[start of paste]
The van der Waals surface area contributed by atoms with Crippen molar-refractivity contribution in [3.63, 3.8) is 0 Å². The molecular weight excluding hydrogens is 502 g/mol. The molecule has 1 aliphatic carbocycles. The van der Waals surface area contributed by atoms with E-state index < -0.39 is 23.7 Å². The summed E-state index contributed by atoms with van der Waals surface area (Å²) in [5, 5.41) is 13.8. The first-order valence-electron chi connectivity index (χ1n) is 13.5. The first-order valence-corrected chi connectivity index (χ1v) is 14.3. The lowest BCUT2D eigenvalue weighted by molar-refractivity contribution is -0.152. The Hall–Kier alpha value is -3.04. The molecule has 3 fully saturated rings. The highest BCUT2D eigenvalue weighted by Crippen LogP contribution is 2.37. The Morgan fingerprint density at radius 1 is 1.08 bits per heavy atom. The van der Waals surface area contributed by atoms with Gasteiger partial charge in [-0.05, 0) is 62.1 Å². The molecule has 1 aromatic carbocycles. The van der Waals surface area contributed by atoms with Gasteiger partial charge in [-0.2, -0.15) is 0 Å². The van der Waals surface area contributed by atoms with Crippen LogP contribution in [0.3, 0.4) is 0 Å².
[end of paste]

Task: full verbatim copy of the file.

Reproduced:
The van der Waals surface area contributed by atoms with Crippen molar-refractivity contribution in [3.63, 3.8) is 0 Å². The molecular weight excluding hydrogens is 502 g/mol. The molecule has 1 aliphatic carbocycles. The van der Waals surface area contributed by atoms with E-state index < -0.39 is 23.7 Å². The summed E-state index contributed by atoms with van der Waals surface area (Å²) in [5, 5.41) is 13.8. The first-order valence-electron chi connectivity index (χ1n) is 13.5. The first-order valence-corrected chi connectivity index (χ1v) is 14.3. The lowest BCUT2D eigenvalue weighted by molar-refractivity contribution is -0.152. The Hall–Kier alpha value is -3.04. The molecule has 3 fully saturated rings. The highest BCUT2D eigenvalue weighted by Crippen LogP contribution is 2.37. The Morgan fingerprint density at radius 1 is 1.08 bits per heavy atom. The van der Waals surface area contributed by atoms with Gasteiger partial charge in [-0.05, 0) is 62.1 Å². The molecule has 1 aromatic carbocycles. The van der Waals surface area contributed by atoms with Gasteiger partial charge in [-0.2, -0.15) is 0 Å². The van der Waals surface area contributed by atoms with Crippen LogP contribution in [0.3, 0.4) is 0 Å².